Killen Jury: We're Deadlocked

Edgar Ray Killen leaves the Neshoba County Court House in Philadelphia, Miss., Monday, June 20, 2005. The jury began deliberations in Killen's murder trial for the 1964 deaths of three civil rights workers. AP

For the past four decades, Edgar Ray Killen has faded into the fabric of this rural Mississippi community, reaching his golden years with family and friends, preaching the occasional wedding and funeral, and operating his sawmill.

On Monday, the 80-year-old part-time preacher and former Ku Klux Klansman watched from his wheelchair as prosecutors asked a jury to bring him to justice in the 1964 nightrider murders of three civil rights workers.

"Those three boys and their families were robbed of all the things that Edgar Ray Killen has been able to enjoy for these last 40 years," District Attorney Mark Duncan said in closing arguments.

If convicted, Killen could spend his remaining years behind bars.

The 12 jurors, nine white and three black, began deliberating Killen's fate on the eve of the 41st anniversary of the murders of James Chaney, Andrew Goodman and Michael Schwerner.

Jurors deliberated for about two and a half hours before going home without a verdict. At the end of the day, the judge polled jurors to determine how they were progressing, and the panel reported being deadlocked 6-6. The judge then told them to return Tuesday to resume deliberations.

"These people, and I'm not just talking about the jurors but just about everyone involved in this case, are acting like they have non-refundable tickets for a cruise later in the week and they don't intend to let a murder trial get in the way of their travel plans," CBS News Legal Analyst Andrew Cohen said.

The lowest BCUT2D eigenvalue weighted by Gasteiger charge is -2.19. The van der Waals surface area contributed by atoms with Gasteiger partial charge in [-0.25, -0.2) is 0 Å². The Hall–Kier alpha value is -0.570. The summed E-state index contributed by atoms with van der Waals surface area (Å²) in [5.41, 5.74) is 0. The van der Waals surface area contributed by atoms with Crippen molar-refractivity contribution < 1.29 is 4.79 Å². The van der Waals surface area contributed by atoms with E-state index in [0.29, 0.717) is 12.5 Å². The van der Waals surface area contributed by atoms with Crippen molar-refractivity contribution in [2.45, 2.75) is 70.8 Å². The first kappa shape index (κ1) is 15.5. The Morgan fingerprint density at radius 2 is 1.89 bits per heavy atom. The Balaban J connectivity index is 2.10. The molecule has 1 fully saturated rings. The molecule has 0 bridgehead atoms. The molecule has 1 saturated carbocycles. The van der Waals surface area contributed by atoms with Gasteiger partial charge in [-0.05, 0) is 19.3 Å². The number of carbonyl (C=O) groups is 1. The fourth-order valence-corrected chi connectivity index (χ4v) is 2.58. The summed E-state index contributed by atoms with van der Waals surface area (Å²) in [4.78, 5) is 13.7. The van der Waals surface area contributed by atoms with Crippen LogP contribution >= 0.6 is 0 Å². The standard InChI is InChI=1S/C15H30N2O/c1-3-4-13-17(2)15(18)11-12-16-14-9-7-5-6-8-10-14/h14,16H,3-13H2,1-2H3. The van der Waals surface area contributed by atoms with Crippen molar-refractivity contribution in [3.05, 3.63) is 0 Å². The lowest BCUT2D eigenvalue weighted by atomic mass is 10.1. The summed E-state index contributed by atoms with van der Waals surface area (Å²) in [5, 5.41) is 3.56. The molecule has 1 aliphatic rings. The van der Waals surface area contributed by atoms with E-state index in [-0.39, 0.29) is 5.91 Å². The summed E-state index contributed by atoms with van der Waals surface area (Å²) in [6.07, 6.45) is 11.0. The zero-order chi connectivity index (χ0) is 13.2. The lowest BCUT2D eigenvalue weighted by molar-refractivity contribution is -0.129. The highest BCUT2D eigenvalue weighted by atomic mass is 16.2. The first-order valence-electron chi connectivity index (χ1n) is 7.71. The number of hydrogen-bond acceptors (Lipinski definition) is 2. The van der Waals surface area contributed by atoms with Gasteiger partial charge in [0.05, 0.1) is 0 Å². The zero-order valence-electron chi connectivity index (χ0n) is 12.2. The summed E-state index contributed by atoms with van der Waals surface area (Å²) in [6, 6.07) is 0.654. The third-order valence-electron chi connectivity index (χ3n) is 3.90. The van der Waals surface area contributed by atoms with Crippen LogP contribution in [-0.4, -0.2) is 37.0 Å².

"I have never seen a case seem so rushed as this one as been," Cohen added. "From the 15-minute opening statements to the jury coming back after only a few hours and declaring themselves deadlock. There is a reason they call it 'deliberations.' It is supposed to be a slow, thoughtful process. Not a rush for the doors.

"If this isn't the quickest deadlock in legal history it's got to be close."

Defense Attorney James McIntyre said that while the events that occurred in 1964 were horrible and he had sympathy for the families of the victims, "the burden of proof does not reflect any guilt whatsoever" on the part of Killen.

McIntyre acknowledged that Killen was once a Klan member, but added: "He's not charged with being a member of the Klan. He's charged with murder." He then pointed out that no witnesses could put Killen at the scene of the crime. Killen did not take the stand.

"If you vote your conscience you are voting not guilty," he said. "There is a reasonable doubt."

  • Scott Benjamin

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